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# Using loops instead of higher order functions

I came across a great article from Kirstian Poslek, titled “One reduce() to rule them all”. It explains the `reduce()` function quite well.

I often feel though that using higher order functions are used in many cases where simple loops might be more legible.

The article ends with an example of a function that takes an array, and returns the maximum, minimum and average values. This is the sample from the article:

``````const data = [115, 26, 99];

const callbackFunction = function(
accumulator,
currentElement,
currentIndex,
array
) {
// Get the maximum by checking first if there is a maximum from the previous step
const maximum = accumulator.maximum
? // If there is, then check if the current element is higher than the previous maximum
accumulator.maximum < currentElement
? currentElement
: accumulator.maximum
: // If there isn't, use the current element right away
currentElement;

// Get the minimum by checking first if there is a minimum from the previous step
const minimum = accumulator.minimum
? // If there is, then check if the current element is lower than the previous maximum
accumulator.minimum > currentElement
? currentElement
: accumulator.minimum
: // If there isn't, use the current element right away
currentElement;

// Get the average by checking if we're at the last step (where it we can finally calculate the average)
const average =
currentIndex === array.length - 1
? (accumulator.average + currentElement) / array.length
: // If we're not at the last step, check if there even is a value from the previous step
accumulator.average
? accumulator.average + currentElement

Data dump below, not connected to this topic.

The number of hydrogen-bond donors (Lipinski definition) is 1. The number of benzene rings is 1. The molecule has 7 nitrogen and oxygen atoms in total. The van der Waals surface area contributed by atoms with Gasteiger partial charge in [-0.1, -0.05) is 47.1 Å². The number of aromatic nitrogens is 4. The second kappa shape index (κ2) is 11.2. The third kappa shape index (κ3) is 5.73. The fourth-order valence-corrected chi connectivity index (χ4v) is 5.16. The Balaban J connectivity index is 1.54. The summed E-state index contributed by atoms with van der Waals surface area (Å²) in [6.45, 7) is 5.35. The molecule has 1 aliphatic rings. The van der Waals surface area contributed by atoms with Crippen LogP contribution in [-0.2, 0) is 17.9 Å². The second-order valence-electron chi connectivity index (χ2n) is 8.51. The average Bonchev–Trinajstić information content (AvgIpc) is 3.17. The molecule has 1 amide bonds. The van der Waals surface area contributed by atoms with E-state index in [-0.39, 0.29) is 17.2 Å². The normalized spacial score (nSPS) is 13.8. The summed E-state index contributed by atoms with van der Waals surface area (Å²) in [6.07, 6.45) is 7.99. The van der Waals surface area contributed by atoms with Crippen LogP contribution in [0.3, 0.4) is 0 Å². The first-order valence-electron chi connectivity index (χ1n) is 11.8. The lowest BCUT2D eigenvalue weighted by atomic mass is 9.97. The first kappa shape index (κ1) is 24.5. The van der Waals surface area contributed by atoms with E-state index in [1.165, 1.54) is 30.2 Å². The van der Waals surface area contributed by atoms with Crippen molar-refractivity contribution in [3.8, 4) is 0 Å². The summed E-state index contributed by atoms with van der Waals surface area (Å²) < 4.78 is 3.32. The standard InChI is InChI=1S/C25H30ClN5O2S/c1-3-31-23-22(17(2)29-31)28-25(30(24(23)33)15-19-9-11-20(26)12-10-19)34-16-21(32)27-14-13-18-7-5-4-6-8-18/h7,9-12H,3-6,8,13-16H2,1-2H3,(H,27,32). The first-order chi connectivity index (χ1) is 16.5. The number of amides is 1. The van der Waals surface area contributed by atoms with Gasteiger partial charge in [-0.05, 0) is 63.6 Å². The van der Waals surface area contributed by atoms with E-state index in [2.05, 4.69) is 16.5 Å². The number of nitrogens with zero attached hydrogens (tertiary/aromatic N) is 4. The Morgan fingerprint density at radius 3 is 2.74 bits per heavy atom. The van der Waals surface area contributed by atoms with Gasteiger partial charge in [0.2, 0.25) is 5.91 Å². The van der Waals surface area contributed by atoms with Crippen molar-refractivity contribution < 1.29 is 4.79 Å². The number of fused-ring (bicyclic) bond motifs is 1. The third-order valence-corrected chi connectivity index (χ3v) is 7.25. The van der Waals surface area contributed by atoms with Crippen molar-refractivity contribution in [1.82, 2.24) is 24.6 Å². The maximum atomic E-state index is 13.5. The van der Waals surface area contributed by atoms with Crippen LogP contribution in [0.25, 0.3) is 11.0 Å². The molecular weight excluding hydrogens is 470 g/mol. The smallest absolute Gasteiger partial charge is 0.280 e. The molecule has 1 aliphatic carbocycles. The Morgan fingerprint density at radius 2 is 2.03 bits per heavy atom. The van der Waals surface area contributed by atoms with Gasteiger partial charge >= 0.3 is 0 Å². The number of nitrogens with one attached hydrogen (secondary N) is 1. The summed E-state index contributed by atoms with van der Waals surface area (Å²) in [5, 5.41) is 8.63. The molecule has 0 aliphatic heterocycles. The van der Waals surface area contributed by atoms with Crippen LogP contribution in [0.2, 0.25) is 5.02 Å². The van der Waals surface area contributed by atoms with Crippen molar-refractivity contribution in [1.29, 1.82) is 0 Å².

: currentElement;

// Return the value for the next element
return {
maximum,
minimum,
average
};
};

const result = data.reduce(callbackFunction, {});
console.log(result); // Returns { maximum: 115, minimum: 26, average: 80 }
``````

Curious if I could improve on that, I wrote my own version:

``````function getArrayStats(input) {

if (!input.length) return {};

let maximum = input;
let minimum = input;
let sum = 0;
for(const item of input) {
maximum = item > maximum ? item : maximum;
minimum = item < maximum ? item : minimum;
sum += item;
}

const average = sum / input.length;

return {
maximum
minimum,
average
};

}
``````

I’ve had discussions like this with co-workers before, that would often swear that ‘functional’ versions of these types of operations are more legible to them.

I do use functions from the `.map()` and `.reduce()` family, but there’s a threshold where I will often switch to classic loop if I worry it will be hard for a future maintainer to understand what my code does. The above example does pass that threshold for me.

But I recognize that this is pretty subjective. What do you think?